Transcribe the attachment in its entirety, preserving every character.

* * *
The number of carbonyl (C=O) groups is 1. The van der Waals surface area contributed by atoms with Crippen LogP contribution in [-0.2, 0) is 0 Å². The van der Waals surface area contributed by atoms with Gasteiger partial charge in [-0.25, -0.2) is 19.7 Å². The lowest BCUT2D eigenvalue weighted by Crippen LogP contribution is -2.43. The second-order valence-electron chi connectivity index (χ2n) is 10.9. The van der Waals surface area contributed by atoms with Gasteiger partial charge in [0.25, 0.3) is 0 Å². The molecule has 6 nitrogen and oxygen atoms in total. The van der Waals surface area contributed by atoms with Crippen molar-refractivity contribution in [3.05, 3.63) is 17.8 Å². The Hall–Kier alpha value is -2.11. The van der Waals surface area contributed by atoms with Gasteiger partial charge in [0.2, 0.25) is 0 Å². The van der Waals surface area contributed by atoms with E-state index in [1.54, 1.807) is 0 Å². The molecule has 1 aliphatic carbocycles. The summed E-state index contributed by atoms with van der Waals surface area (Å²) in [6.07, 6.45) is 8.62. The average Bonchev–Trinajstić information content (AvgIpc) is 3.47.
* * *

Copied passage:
The number of carbonyl (C=O) groups is 1. The van der Waals surface area contributed by atoms with Crippen LogP contribution in [-0.2, 0) is 0 Å². The van der Waals surface area contributed by atoms with Gasteiger partial charge in [-0.25, -0.2) is 19.7 Å². The lowest BCUT2D eigenvalue weighted by Crippen LogP contribution is -2.43. The second-order valence-electron chi connectivity index (χ2n) is 10.9. The van der Waals surface area contributed by atoms with Gasteiger partial charge in [0.25, 0.3) is 0 Å². The molecule has 6 nitrogen and oxygen atoms in total. The van der Waals surface area contributed by atoms with Crippen molar-refractivity contribution in [3.05, 3.63) is 17.8 Å². The Hall–Kier alpha value is -2.11. The van der Waals surface area contributed by atoms with Gasteiger partial charge in [0.2, 0.25) is 0 Å². The van der Waals surface area contributed by atoms with E-state index in [1.54, 1.807) is 0 Å². The molecule has 1 aliphatic carbocycles. The summed E-state index contributed by atoms with van der Waals surface area (Å²) in [6.07, 6.45) is 8.62. The average Bonchev–Trinajstić information content (AvgIpc) is 3.47.